MINI REVIEW article
Sec. Health Psychology
Volume 12 - 2021 | https://doi.org/10.3389/fpsyg.2021.734049
Older Adults Who Experience Their Lives to Be Completed and No Longer Worth Living: A Systematic Mini-Review Into Used Terminology, Definitions, and Interpretations
- 1Faculty of Psychology and Educational Sciences, Research Group School Psychology and Development in Context KU Leuven, Leuven, Belgium
- 2Research Foundation Flanders, Brussels, Belgium
- 3Research Group Care Ethics, University of Humanistic Studies, Utrecht, Netherlands
In the Netherlands and in Belgium, a political debate emerged regarding the possibility of euthanasia and assisted suicide (EAS) for older adults who experience their lives as completed and no longer worth living, despite being relatively healthy. This mini-review aimed to (1) present an overview of the terms used to denote this phenomenon as well as their definitions and to (2) explore how the underlying experiences are interpreted by the study authors. A systematic search was performed in Web of Science, MEDLINE, PsycINFO, and CINAHL, yielding 35 articles meeting the selection criteria. We selected empirical, English-language articles published in peer-reviewed journals. Participants had to have a first-person experience of the phenomenon or be assessed for it, or have a third-person experience of the phenomenon. Results show that the terms tiredness of life (ToL) and weariness of life (WoL) were used most frequently, also in the broader literature on suicidal expressions across the life span. Many studies mentioned operational definitions or synonyms rather than theoretical definitions. Moreover, inside the EAS debate, the term ToL was more common, its definition incorporated death wishes, and it was regularly framed existentially. Outside of this debate, the phenomenon was generally considered as a part of suicidal ideation distinct from death wishes, and its experience was often associated with underlying psychopathology. We discuss the need to establish consensus definitions and conclude that only a multidimensional view may be suitable to capture the complex nature of the phenomenon.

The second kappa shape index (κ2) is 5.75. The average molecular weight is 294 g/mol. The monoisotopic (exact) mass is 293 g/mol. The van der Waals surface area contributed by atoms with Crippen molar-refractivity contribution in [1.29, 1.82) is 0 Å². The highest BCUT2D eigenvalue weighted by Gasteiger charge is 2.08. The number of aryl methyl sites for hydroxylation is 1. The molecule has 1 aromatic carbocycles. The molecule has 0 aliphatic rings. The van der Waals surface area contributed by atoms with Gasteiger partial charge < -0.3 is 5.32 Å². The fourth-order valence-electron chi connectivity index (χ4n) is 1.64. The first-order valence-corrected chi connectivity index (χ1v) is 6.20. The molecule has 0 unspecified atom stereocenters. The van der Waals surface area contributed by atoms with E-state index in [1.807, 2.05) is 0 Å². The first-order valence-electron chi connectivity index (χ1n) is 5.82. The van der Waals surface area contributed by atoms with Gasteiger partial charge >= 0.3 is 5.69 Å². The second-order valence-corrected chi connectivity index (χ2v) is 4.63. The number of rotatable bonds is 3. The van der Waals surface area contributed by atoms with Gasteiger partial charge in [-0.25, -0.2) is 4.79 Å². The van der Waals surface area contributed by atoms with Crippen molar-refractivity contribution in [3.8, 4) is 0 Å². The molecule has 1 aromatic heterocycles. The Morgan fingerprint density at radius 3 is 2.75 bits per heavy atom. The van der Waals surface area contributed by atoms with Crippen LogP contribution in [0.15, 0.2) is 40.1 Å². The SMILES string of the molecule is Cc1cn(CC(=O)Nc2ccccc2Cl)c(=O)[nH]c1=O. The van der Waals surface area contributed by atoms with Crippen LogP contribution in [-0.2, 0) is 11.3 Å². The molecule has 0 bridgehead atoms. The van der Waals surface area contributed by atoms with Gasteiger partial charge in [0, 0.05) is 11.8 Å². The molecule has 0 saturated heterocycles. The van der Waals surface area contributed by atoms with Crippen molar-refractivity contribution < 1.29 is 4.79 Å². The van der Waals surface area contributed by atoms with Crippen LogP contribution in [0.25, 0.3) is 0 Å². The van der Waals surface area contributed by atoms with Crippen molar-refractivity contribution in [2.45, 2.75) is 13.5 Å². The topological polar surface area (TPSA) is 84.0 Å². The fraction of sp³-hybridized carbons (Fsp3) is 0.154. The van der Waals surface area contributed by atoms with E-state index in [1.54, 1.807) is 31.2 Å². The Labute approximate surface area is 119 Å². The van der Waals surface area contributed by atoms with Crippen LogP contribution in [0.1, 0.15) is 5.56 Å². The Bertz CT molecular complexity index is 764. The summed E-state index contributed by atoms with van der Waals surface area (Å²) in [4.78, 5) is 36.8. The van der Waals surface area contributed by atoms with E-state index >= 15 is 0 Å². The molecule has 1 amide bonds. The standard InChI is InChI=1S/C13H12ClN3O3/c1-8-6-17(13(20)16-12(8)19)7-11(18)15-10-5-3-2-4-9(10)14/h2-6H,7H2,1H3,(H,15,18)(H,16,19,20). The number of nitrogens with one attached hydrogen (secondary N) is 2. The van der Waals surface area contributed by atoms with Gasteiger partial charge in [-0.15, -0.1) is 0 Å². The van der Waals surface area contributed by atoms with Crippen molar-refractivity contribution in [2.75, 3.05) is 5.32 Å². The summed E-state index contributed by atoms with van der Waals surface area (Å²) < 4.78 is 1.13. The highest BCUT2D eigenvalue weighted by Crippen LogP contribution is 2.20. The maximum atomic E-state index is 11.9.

Old age is associated with numerous losses, such as of cognitive and physical abilities and social ties. Still, the majority of older adults maintains high levels of life satisfaction up to an advanced age (Gana et al., 2013), with reductions in wellbeing usually only being observed in the very last phase of life (i.e., terminal decline; Gerstorf et al., 2008). A number of older adults, however, appear to cope less well with the challenges of late life and start to lack a sense of meaning. They develop the feeling that their life is not worth living anymore, sometimes reporting an associated death wish. These experiences also seem to develop in the absence of severe physical and mental disorders (van Wijngaarden et al., 2015; Van Humbeeck et al., 2020).
Research into this phenomenon is still an emerging area. Different terms, such as completed life, tiredness of life (ToL), or life fatigue, have been used to denote the phenomenon, but the terms lack agreed-upon definitions as well an integration with other research areas. Additionally, the terminology is influenced by the political debate that emerged in the Netherlands and in Belgium, surrounding the possibility of euthanasia and assisted suicide (EAS) for older adults experiencing their life as not worth living anymore (e.g., Oosterom and van de Wier, 2020). For example, the term completed life is a literal translation of the Dutch term “voltooid leven,” which is central in the EAS debate in the Netherlands. Hence, to advance the knowledge on the phenomenon, the use of consistent and well-defined terms as well as an integration with the broader literature is needed.
This mini-review therefore has two main aims: First, we seek to present an overview of the terms that have been used in the empirical literature to describe the phenomenon that older adults experience their lives as completed and no longer worth living. We will present both definitions/descriptions of these terms and the contexts and populations they are associated with, thus not restricting our search to their use in late life populations. Second, we aim to explore how the underlying experiences are interpreted by study authors (e.g., as a normative experience, a pathological condition, an existential problem).